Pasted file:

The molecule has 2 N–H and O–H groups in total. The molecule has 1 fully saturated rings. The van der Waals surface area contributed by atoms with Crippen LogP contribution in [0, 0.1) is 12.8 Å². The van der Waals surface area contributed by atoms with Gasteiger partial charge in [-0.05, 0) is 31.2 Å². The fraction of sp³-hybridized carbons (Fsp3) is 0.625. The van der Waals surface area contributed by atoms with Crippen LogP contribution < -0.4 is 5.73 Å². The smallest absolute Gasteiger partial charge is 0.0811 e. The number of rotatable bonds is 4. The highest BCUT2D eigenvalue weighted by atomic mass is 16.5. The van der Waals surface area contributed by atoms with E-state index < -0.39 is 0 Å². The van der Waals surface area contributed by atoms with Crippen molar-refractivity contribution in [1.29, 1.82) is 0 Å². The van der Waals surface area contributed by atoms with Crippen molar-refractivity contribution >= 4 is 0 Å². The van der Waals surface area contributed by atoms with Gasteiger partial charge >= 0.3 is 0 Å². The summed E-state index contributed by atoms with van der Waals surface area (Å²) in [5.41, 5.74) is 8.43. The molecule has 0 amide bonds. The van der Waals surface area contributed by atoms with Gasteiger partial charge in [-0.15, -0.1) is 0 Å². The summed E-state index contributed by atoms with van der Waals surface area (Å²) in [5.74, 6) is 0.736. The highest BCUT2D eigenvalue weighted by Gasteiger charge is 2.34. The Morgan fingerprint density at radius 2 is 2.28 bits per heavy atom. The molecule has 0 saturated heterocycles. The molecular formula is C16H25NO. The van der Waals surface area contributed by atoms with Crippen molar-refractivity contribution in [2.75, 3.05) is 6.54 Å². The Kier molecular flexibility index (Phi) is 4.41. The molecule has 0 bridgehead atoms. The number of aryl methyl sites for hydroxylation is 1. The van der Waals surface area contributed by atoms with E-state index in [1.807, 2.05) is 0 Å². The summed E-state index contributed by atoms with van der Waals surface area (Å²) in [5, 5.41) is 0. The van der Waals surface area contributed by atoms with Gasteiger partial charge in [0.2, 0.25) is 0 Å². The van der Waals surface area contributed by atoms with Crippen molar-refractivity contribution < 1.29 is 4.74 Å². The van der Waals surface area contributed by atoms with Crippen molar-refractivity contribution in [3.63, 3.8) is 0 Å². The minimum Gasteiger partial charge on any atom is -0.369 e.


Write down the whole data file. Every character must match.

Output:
The molecule has 2 N–H and O–H groups in total. The molecule has 1 fully saturated rings. The van der Waals surface area contributed by atoms with Crippen LogP contribution in [0, 0.1) is 12.8 Å². The van der Waals surface area contributed by atoms with Gasteiger partial charge in [-0.05, 0) is 31.2 Å². The fraction of sp³-hybridized carbons (Fsp3) is 0.625. The van der Waals surface area contributed by atoms with Crippen LogP contribution < -0.4 is 5.73 Å². The smallest absolute Gasteiger partial charge is 0.0811 e. The number of rotatable bonds is 4. The highest BCUT2D eigenvalue weighted by atomic mass is 16.5. The van der Waals surface area contributed by atoms with E-state index < -0.39 is 0 Å². The van der Waals surface area contributed by atoms with Crippen molar-refractivity contribution in [1.29, 1.82) is 0 Å². The van der Waals surface area contributed by atoms with Crippen molar-refractivity contribution >= 4 is 0 Å². The van der Waals surface area contributed by atoms with Gasteiger partial charge >= 0.3 is 0 Å². The summed E-state index contributed by atoms with van der Waals surface area (Å²) in [5.41, 5.74) is 8.43. The molecule has 0 amide bonds. The van der Waals surface area contributed by atoms with Gasteiger partial charge in [-0.15, -0.1) is 0 Å². The summed E-state index contributed by atoms with van der Waals surface area (Å²) in [5.74, 6) is 0.736. The highest BCUT2D eigenvalue weighted by Gasteiger charge is 2.34. The Morgan fingerprint density at radius 2 is 2.28 bits per heavy atom. The molecule has 0 saturated heterocycles. The molecular formula is C16H25NO. The van der Waals surface area contributed by atoms with Crippen molar-refractivity contribution in [2.75, 3.05) is 6.54 Å². The Kier molecular flexibility index (Phi) is 4.41. The molecule has 0 bridgehead atoms. The number of aryl methyl sites for hydroxylation is 1. The van der Waals surface area contributed by atoms with E-state index in [1.807, 2.05) is 0 Å². The summed E-state index contributed by atoms with van der Waals surface area (Å²) in [5, 5.41) is 0. The van der Waals surface area contributed by atoms with Gasteiger partial charge in [0.2, 0.25) is 0 Å². The van der Waals surface area contributed by atoms with Crippen molar-refractivity contribution < 1.29 is 4.74 Å². The van der Waals surface area contributed by atoms with Crippen molar-refractivity contribution in [3.63, 3.8) is 0 Å². The minimum Gasteiger partial charge on any atom is -0.369 e.